Join Jim Meyer, Senior Planner at AECOM, as he shares proven tips for effective online public involvement by exploring how he engaged 12,000+ citizens on three successful transportation projects. He’ll be joined by public outreach experts Amy Elmore from Pasco County and Johnny Wong from Hillsborough MPO to share their real-world journey to success.

Attend this complimentary 1-hour webinar for 10 proven tips! You’ll learn how to:

  • Engage 1,000s online for all planning projects, large and small
  • Integrate online engagement effectively in your process
  • Promote like a pro using innovative multi-media tactics
  • Collect public input that’s both quantifiable and actionable
  • Reach Environmental Justice communities

The session will culminate with answers to your questions in a live Q&A session with Jim, Amy, Johnny, and Dave Biggs, Chief Engagement Officer at MetroQuest.

Speakers
Jim Meyer, AICP – Senior Transportation Planner, AECOM
For over 22 years, Jim has provided mobility solutions for state DOTs, MPOs, counties, and communities across the Country. Jim specializes in long range, multimodal transportation plans, having prepared over 30 long range transportation plans. Jim is actively involved in stakeholder and public outreach activities to ensure the plan recommendations reflect the desired community vision.

Amy Elmore, M.S. – Branch Communications Coordinator, Pasco County
Amy specializes in developing communication strategies and overseeing a variety of proactive marketing, communications, and production activities with the goal of promoting Pasco County, Florida. She has over 10 years of experience in social media marketing for small business and government organizations. Amy used her expertise to aid in county-wide social media efforts throughout Hurricane Irma.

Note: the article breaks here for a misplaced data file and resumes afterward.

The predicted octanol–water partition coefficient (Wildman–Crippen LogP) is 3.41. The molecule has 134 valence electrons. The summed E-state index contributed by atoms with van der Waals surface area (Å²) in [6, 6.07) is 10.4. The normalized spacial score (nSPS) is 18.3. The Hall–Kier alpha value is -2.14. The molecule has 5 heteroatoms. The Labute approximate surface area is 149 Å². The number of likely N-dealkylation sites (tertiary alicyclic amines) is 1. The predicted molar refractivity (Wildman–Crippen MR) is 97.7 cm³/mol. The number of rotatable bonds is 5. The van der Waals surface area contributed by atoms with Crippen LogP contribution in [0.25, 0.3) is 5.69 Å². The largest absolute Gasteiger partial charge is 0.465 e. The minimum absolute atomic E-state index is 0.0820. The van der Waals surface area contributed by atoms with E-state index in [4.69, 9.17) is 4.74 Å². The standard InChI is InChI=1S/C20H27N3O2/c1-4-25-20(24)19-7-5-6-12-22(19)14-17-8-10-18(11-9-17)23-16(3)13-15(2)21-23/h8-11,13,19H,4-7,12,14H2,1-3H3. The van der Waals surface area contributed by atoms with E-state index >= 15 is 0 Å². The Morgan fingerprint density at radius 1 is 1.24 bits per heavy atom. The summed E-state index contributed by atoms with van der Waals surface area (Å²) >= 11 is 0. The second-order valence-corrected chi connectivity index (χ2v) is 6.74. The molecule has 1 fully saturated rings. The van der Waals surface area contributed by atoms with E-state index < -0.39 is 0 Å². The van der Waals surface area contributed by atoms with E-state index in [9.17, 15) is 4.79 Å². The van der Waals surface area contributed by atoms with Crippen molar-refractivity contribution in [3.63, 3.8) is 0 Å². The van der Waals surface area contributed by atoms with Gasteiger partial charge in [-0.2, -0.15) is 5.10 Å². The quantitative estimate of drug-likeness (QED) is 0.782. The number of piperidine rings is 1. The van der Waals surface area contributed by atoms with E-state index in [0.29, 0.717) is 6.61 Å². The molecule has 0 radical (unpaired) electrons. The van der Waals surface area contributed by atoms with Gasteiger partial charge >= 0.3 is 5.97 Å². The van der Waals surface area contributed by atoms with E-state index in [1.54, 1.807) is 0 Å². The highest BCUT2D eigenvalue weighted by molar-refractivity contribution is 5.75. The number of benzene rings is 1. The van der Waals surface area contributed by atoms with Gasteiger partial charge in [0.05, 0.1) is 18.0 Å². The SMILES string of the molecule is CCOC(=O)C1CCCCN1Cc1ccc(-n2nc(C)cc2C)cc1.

Johnny Wong, PhD – Senior Planner, Hillsborough MPO
Johnny manages the performance measurement program and serves as liaison to the Intelligent Transportation Services committee. He served as project manager for the outreach portion of the 2045 Long Range Transportation Plan update. It was the first time the LRTP produced a tri-county initiative, requiring extensive coordination with the neighboring counties of Pasco and Pinellas.

You can find the original version of this announcement on MetroQuest’s site at http://go.metroquest.com/10-Tips-for-Successful-Online-Engagement-EveryTime.html.

National Week of Conversation from October 5th – 13th

The next National Week of Conversation (NWOC) is October 5th – 13th! During NWOC, folks around the country will be joining conversations, in hopes to better address the intense divisions in our society through dialogue, deepening understanding, and building relationships. We encourage you to join a conversation already going on and/or start your own here! To help support these conversations, resources like conversations guides and helpful background information are provided on the National Conversation Project (NCP) site here, many from the NCDD coalition! And don’t forget to check out the 3k+ resources on the NCDD Resource Center too! You can read more in the post below and on the NCP site here.


National Week of Conversation: October 5-13

Americans of all stripes are stepping up to address the growing cultural crisis of hyper-polarization and animosity across divides. Together we can turn the tide of rising rancor and deepening division with widespread conversations in which we #ListenFirst to understand. Supported by 100+ organizations, National Conversation Project promotes monthly conversation opportunities as well as National Weeks of Conversation.

In April of this year, thousands of Americans took part in the first National Week of Conversation (NWOC). More than 130 schools, libraries, faith communities, activist groups and nonprofits hosted conversations coast to coast in 32 states. These conversations were grounded in a pledge to listen first and seek understanding. The official #ListenFirst hashtag reached millions during NWOC and continues to be promoted by celebrities and journalists to millions more. NWOC events gained media attention across the nation including in the New York Times.